Wanda (1971)—written, directed and acted in by Barbara Loden—is one of the truly good American films of the Seventies.
The newly unemployed, soon-to-be-divorced Wanda (Loden) ignorantly takes up with a robber (Michael Higgins) who is unstable and tyrannical. Theirs is a pathetic (occasionally funny) relationship, but Wanda never has to assist the robber in his stealing until he finally insists on it apropos of a bank.
The cannily written film has to do with what the lives of working-class people—Wanda, not the robber—sometimes become, and with the slow, harmful creep of irresponsibility. The movie concludes with a freeze-frame shot of Wanda sitting in a tavern and at a dead end, not enjoying the conviviality of the strangers who have invited her to drink with them. With her deep performance, Loden proves she understands the character she is playing; likewise with Higgins.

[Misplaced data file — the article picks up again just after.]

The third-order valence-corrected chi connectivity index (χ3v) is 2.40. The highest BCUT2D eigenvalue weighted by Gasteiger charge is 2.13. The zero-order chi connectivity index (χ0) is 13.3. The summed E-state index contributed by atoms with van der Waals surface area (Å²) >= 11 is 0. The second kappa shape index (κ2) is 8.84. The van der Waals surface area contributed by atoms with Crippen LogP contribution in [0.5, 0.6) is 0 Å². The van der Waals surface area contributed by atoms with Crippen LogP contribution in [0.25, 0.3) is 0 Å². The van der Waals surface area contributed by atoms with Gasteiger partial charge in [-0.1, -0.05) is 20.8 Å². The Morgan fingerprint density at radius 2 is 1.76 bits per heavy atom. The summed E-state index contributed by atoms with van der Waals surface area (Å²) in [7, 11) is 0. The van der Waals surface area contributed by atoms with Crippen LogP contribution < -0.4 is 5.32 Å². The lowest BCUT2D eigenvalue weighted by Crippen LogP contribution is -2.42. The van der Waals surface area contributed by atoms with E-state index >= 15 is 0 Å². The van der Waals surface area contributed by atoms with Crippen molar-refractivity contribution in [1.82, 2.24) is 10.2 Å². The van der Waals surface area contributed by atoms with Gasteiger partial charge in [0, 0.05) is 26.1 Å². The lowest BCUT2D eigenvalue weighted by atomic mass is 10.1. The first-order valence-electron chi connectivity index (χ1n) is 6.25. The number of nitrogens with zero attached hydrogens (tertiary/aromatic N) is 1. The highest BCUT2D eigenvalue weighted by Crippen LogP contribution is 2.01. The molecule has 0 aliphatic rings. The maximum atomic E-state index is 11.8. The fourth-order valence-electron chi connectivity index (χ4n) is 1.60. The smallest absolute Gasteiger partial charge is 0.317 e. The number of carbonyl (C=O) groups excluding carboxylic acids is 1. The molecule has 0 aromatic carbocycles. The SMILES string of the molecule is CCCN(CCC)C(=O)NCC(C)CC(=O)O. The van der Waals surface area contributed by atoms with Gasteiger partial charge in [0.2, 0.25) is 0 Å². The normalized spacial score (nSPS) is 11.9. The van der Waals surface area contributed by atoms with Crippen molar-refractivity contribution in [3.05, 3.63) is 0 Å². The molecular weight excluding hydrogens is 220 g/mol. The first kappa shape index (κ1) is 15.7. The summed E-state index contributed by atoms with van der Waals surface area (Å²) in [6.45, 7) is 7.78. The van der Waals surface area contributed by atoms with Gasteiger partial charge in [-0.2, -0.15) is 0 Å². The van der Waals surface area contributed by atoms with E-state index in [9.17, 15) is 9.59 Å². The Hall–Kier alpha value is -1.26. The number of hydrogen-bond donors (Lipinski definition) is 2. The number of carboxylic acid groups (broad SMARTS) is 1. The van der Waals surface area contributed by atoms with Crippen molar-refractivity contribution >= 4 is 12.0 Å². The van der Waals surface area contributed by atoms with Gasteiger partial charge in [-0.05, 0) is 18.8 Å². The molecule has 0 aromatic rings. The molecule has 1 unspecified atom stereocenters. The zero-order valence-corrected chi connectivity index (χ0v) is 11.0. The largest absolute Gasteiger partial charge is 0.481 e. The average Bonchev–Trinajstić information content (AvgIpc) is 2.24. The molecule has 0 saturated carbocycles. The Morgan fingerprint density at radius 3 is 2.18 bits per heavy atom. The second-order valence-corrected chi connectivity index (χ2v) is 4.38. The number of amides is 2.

Loden, by the way, was married to Elia Kazan. One wishes she could have made at least one more film before she came down with a fatal cancer in 1978.
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